Fatima, a widowed mother who found refuge in a camp for displaced people in South Darfur, eagerly fills her family’s jerry cans. “This was like a miracle for us,” she says.
Basics such as water and sanitation are extremely scarce in bone-dry Dereige, an internally displaced persons (IDP) camp that houses over 25,000 people. Hundreds of families have found shelter in the camp since 2003 when violence caused them to flee their communities.
Fatima says overcrowded conditions are made worse by a steady flow of new arrivals, but at least the water is now clean: “We can now practice hand washing and we can afford to bathe every day.”
International NGO Mercy Corps Scotland (MSC) restored and expanded the existing system by connecting new water tanks in the camp area to two boreholes four kilometres away.
“Access to clean portable water before this project was extremely limited. Individuals were only receiving four litres of water per day through water trucking, which was not enough to sustain healthy households,” according to Isabel Martin, Humanitarian Programme Manager for MSC in Darfur.
Ms. Martin said women used to walk over 10 kilometres to collect drinkable water. Now they receive nearly 15 litres of safe drinking water per day at nearby water points.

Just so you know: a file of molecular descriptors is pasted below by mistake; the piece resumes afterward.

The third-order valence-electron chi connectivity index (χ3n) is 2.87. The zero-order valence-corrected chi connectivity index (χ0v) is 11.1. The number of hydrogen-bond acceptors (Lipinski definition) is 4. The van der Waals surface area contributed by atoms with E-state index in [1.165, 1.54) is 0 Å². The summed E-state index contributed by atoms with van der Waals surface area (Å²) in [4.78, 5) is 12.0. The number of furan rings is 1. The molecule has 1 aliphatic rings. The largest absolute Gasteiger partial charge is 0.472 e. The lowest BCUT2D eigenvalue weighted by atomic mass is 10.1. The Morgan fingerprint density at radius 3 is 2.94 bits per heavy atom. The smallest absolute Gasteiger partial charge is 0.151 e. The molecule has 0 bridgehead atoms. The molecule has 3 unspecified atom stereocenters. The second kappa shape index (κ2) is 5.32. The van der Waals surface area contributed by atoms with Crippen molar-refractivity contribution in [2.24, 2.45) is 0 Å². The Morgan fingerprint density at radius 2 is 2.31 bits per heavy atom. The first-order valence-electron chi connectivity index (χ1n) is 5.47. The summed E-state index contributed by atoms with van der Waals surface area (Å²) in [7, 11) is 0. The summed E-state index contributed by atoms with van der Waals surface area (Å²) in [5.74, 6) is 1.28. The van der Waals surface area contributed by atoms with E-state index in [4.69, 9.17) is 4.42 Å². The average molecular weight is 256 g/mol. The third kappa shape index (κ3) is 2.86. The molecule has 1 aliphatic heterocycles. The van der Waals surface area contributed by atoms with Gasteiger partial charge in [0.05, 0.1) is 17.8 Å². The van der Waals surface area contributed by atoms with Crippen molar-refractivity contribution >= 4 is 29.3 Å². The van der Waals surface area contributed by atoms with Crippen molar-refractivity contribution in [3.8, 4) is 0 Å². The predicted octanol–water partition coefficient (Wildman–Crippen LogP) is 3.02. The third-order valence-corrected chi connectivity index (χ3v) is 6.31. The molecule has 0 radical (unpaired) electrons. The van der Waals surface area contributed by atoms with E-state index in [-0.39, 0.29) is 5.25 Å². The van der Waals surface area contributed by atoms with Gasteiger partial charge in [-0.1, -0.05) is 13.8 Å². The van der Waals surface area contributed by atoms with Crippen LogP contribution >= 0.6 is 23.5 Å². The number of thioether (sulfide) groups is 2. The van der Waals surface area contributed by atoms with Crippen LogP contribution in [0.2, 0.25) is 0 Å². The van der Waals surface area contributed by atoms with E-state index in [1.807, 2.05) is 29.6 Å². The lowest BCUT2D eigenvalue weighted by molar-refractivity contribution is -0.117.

This life-saving overhaul of the Dereige camp’s water system was made possible with a $200,000 grant from the OCHA-managed Common Humanitarian Fund (CHF).
The CHF provided $155 million to 289 humanitarian projects in Sudan and South Sudan in 2011. It has provided close to $900 million to Sudan since 2006. The funds target urgent humanitarian needs and critical gaps that are agreed on by the UN and partners through the Humanitarian Work Plan (HWP) of Sudan.
NGOs such as Mercy Corps are seeing a larger percentage of CHF funds. In 2006, when the fund was established, NGOs received 15 per cent of all disbursements. By 2011, this amount had almost tripled to 42 per cent of all funds allocated.
A new pooled fund mechanism will be established for South Sudan following its secession from Sudan in July 2011. The current CHF will continue to support requirements in Sudan to meet ongoing needs in Darfur and ongoing needs in Abyei, South Kordofan and Blue Nile. It seeks to mobilize $100 million or 10 per cent of the $1 billion requirement set out in the 2012 HWP.